Three Simple Questions Every Trader Should Ask At The Start of Each Week

Plan your trade, trade your plan is an old maxim in the markets that almost everyone ignores.

The reason is obvious, of course. Financial markets are the least predictable environment there is. Every day is different from the last and anything can happen at any given time. Executives at Amazon, for example, can predict within a few packages, the demand for some product from a particular zip code at a particular time of the day. This is especially true for highly consistent products like soap, or cereal, or shaving cream that people reorder all the time.

In real life demand for goods is remarkably consistent since it must satisfy physical needs that are inviolable. In financial markets -- especially in speculative ones -- demand is totally mercurial. If you still believe that currency markets exist to help corporations and investors to settle their cross-border transactions or that oil markets exist to help producers and consumers find a settlement price -- you are woefully naive. More than 97% of all activity in both markets is purely speculative in nature -- meaning it does not emanate from an actual economic need for the product. The average daily volume on NYMEX for crude oil is 22 Billion barrels of notional value. The actual daily demand in the real world? 80 Million barrels per day.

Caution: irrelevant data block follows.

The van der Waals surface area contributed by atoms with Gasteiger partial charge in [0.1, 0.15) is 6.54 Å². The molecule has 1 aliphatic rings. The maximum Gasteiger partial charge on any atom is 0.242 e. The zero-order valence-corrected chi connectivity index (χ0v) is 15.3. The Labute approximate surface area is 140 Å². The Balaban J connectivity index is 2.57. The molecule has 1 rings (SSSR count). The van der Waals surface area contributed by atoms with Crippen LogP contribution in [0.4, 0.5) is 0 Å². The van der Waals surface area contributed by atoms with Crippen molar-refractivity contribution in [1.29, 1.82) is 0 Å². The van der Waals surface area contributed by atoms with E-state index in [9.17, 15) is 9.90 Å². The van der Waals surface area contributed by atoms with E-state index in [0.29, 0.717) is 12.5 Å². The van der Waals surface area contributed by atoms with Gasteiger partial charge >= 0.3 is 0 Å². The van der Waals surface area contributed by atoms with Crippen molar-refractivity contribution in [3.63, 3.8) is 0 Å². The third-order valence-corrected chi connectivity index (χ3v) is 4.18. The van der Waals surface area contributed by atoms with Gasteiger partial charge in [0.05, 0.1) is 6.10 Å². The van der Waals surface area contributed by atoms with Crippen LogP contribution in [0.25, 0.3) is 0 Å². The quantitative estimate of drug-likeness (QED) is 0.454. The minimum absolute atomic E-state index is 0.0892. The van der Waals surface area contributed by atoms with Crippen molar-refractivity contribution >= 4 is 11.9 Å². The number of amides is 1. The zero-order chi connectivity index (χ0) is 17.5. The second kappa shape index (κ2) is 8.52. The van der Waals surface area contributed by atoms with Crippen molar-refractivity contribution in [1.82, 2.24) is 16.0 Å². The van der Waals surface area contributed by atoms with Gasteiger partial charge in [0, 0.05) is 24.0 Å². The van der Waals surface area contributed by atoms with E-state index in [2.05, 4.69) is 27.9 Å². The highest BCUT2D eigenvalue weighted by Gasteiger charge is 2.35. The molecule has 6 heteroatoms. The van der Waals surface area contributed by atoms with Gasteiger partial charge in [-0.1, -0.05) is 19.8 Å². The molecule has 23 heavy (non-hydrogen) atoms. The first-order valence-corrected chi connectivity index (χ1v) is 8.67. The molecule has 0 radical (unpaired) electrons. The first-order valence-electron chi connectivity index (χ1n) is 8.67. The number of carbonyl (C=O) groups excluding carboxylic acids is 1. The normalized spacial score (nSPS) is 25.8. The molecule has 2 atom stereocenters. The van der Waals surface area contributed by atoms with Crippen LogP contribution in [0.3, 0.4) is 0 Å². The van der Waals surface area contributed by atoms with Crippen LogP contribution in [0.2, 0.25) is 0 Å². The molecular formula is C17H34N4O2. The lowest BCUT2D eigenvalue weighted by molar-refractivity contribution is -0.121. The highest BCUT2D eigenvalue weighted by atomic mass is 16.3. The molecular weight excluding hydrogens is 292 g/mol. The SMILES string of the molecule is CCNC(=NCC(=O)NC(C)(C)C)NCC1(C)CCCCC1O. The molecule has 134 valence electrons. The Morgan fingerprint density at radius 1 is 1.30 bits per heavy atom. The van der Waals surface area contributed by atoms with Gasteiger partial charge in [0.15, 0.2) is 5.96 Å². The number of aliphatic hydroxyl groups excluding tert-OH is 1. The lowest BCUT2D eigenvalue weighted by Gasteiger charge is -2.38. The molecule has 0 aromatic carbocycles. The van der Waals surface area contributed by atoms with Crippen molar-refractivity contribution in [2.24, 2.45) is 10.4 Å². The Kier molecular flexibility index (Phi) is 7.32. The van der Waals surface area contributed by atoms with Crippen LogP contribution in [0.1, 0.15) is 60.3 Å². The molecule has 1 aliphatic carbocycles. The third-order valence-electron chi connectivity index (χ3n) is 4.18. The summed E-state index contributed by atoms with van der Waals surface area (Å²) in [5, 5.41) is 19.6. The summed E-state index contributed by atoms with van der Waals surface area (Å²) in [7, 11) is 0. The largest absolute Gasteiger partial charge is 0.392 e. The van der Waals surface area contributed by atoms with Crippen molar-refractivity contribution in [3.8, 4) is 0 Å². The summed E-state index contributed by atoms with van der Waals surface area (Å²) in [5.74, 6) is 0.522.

Whether this is good or bad is a philosophical question that I will put aside for now. But the wide gulf between how real world markets behave and how financial markets function goes a long way towards understanding why traders have such a hard time “planning” their business. The volatility of trading simply does not have any legitimate parallels in the real world which is why almost all “real world” business advice is worthless.

And yet… the longer I trade the more I begin to appreciate the value of planning. As traders, we can never expect the kind of control that real world business people enjoy, but that doesn’t mean we should operate by the seat of our pants as a result. This is especially true if you are trading some sort of systematic approach on a day trading basis. Day trading systems have the very big advantage of the law of large numbers. The more trades you make, the more likely the possibility that the large volume will smooth out the volatility spikes of the financial markets.

If you are trading a system here are three simple questions you need to ask yourself at the start of each week.

How many trades do I expect to make this week?
How many winners versus losers do I expect will occur?
What is the pip target this strategy will likely produce?

This is hardly the Big Data-regression-driven-sophisticated-stat analysis that exists in the real world, but it’s enough to ground you in making much better trading decisions for the long term. Just asking those 3 simple questions can tell you if you are overtrading or not trading enough. If the volatility of the markets is aiding or destroying your win ratios and most importantly if you are actually following the system that you claim to trade.

Setting expectations doesn’t mean that you are now a prisoner of your rules -- quite the opposite. It means that you can now exert a modicum of control over one of the most unpredictable human activities there is.

Boris Schlossberg

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